Daniel Jacobson, California Institute of Technology
We examine the aggregation of Brownian particles starting from a seed with a reactive boundary. Brownian dynamics simulations analyzed via the introduction of a microscopic version of the Damkohler number, the dimensionless parameter that characterizes the relative rate of reaction versus diffusion, reveal a mechanism and a corresponding analytical expression that describes the crossover from compact KPZ growth to dendritic growth in the reaction-limited regime. This crossover occurs when the time required for a particle to diffuse across the angular correlation length of the cluster exceeds the characteristic reaction time at the boundary. Scaling analysis shows that the radius of the cluster at the crossover goes as the reciprocal of the Damkohler number to the power of the KPZ dynamic exponent, which is 3/2 in two dimensions. Based on this scaling relationship, we devise a novel plating strategy that can be used to control dendritic growth in electrochemical systems. We also use large-scale simulations to confirm that the fractal dimension of the dendrites is independent of the Damkohler number as predicted from renormalization group arguments and discuss a number of technical advantages inherent to our simulation methodology. This work provides a quantitative mechanistic understanding of the crossover from compact to dendritic growth in electrochemical systems, which is a limiting factor in the commercialization of rechargeable lithium metal batteries.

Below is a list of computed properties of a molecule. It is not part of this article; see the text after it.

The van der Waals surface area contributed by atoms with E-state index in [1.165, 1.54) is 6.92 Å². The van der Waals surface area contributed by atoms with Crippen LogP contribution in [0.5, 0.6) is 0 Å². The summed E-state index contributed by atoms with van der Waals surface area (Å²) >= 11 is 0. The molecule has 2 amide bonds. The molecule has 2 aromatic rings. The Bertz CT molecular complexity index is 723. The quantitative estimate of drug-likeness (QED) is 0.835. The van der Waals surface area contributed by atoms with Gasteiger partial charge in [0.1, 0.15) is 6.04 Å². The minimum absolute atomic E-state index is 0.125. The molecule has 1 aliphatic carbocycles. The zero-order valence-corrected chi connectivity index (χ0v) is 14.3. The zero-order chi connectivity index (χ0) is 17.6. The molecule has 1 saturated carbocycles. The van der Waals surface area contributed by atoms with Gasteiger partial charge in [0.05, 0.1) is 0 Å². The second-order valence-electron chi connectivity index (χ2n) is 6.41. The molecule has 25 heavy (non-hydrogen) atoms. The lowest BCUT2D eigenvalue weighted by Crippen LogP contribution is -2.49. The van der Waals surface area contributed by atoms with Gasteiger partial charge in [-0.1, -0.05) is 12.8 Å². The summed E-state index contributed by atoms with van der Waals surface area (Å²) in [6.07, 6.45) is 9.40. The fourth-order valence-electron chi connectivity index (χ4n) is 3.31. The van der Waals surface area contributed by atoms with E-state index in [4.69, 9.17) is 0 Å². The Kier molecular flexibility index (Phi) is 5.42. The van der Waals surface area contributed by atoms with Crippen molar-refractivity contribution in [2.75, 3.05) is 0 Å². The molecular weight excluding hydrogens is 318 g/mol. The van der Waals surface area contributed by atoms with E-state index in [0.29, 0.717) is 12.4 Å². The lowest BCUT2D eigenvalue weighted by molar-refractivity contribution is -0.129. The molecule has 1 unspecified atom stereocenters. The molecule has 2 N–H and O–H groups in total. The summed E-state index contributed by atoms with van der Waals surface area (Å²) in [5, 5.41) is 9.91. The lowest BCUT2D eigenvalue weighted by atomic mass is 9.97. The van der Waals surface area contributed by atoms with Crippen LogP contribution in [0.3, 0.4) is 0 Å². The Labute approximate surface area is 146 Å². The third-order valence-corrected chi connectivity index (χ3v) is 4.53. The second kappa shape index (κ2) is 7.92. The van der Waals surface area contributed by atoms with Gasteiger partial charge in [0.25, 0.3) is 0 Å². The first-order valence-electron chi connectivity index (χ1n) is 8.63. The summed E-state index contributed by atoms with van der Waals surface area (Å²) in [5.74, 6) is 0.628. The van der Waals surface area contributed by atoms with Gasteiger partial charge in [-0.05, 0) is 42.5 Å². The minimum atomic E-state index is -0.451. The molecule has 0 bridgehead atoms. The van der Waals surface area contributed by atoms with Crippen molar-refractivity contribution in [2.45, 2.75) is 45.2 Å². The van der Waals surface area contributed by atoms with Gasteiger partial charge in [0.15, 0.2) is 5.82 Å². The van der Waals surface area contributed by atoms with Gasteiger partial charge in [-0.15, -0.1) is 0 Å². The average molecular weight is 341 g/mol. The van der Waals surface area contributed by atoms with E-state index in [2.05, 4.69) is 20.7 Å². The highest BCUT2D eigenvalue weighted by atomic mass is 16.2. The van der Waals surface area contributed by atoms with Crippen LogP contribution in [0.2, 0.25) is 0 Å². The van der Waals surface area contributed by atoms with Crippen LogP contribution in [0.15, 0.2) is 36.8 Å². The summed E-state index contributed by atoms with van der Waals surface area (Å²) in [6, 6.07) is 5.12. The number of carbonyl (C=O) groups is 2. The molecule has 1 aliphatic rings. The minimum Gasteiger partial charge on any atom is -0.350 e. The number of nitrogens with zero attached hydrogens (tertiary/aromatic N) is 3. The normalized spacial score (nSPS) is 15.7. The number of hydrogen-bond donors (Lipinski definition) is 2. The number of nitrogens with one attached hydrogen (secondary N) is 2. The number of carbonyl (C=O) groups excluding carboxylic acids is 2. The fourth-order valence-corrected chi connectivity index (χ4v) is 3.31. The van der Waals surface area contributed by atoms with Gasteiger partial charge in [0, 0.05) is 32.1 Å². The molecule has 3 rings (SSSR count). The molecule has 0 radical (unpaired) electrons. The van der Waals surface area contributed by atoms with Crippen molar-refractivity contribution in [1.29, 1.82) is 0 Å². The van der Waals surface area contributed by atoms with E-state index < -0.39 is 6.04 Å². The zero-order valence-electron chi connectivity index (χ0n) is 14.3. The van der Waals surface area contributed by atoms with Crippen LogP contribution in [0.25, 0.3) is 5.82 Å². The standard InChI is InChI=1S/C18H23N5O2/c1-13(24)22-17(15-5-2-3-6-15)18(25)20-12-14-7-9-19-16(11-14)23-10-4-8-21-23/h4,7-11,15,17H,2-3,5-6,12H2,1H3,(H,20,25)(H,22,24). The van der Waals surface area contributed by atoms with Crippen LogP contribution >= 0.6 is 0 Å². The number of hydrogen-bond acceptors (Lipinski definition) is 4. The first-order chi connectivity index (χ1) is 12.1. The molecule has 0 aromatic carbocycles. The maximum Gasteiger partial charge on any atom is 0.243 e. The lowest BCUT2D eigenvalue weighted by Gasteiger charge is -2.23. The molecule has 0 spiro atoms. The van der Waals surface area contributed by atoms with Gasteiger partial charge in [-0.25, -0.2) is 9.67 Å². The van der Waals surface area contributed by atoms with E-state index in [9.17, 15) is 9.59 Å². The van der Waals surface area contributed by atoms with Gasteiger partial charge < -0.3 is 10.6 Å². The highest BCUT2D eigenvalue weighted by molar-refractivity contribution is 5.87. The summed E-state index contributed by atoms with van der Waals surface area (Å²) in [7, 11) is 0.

Abstract Author(s): Daniel Jacobson, Thomas F. Miller III